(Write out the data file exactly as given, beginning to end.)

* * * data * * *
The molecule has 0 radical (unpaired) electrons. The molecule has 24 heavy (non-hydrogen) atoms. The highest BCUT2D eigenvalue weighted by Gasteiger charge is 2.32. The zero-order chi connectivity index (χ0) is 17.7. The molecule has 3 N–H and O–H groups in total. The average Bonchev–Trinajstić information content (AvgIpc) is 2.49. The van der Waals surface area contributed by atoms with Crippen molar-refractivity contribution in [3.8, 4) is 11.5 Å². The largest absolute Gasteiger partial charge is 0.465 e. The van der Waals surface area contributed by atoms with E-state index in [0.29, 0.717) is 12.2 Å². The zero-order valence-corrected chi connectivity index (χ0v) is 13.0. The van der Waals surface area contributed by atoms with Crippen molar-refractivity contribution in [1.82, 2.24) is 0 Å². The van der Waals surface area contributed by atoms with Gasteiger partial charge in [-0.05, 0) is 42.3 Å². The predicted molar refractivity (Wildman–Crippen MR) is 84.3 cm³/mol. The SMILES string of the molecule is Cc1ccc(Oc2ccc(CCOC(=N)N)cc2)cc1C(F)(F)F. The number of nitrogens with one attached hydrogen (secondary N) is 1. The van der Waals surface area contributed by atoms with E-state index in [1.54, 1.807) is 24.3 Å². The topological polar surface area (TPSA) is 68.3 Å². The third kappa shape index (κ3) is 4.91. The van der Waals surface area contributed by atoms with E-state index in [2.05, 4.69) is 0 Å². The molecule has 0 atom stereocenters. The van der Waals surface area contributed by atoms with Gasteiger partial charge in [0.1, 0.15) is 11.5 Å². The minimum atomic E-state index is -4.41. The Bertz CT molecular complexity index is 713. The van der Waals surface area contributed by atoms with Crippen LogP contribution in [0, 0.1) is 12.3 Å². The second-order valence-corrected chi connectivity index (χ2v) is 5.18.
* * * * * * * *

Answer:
The molecule has 0 radical (unpaired) electrons. The molecule has 24 heavy (non-hydrogen) atoms. The highest BCUT2D eigenvalue weighted by Gasteiger charge is 2.32. The zero-order chi connectivity index (χ0) is 17.7. The molecule has 3 N–H and O–H groups in total. The average Bonchev–Trinajstić information content (AvgIpc) is 2.49. The van der Waals surface area contributed by atoms with Crippen molar-refractivity contribution in [3.8, 4) is 11.5 Å². The largest absolute Gasteiger partial charge is 0.465 e. The van der Waals surface area contributed by atoms with E-state index in [0.29, 0.717) is 12.2 Å². The zero-order valence-corrected chi connectivity index (χ0v) is 13.0. The van der Waals surface area contributed by atoms with Crippen molar-refractivity contribution in [1.82, 2.24) is 0 Å². The van der Waals surface area contributed by atoms with Gasteiger partial charge in [-0.05, 0) is 42.3 Å². The predicted molar refractivity (Wildman–Crippen MR) is 84.3 cm³/mol. The SMILES string of the molecule is Cc1ccc(Oc2ccc(CCOC(=N)N)cc2)cc1C(F)(F)F. The number of nitrogens with one attached hydrogen (secondary N) is 1. The van der Waals surface area contributed by atoms with E-state index in [1.54, 1.807) is 24.3 Å². The topological polar surface area (TPSA) is 68.3 Å². The third kappa shape index (κ3) is 4.91. The van der Waals surface area contributed by atoms with E-state index in [2.05, 4.69) is 0 Å². The molecule has 0 atom stereocenters. The van der Waals surface area contributed by atoms with Gasteiger partial charge in [0.1, 0.15) is 11.5 Å². The minimum atomic E-state index is -4.41. The Bertz CT molecular complexity index is 713. The van der Waals surface area contributed by atoms with Crippen LogP contribution in [0, 0.1) is 12.3 Å². The second-order valence-corrected chi connectivity index (χ2v) is 5.18.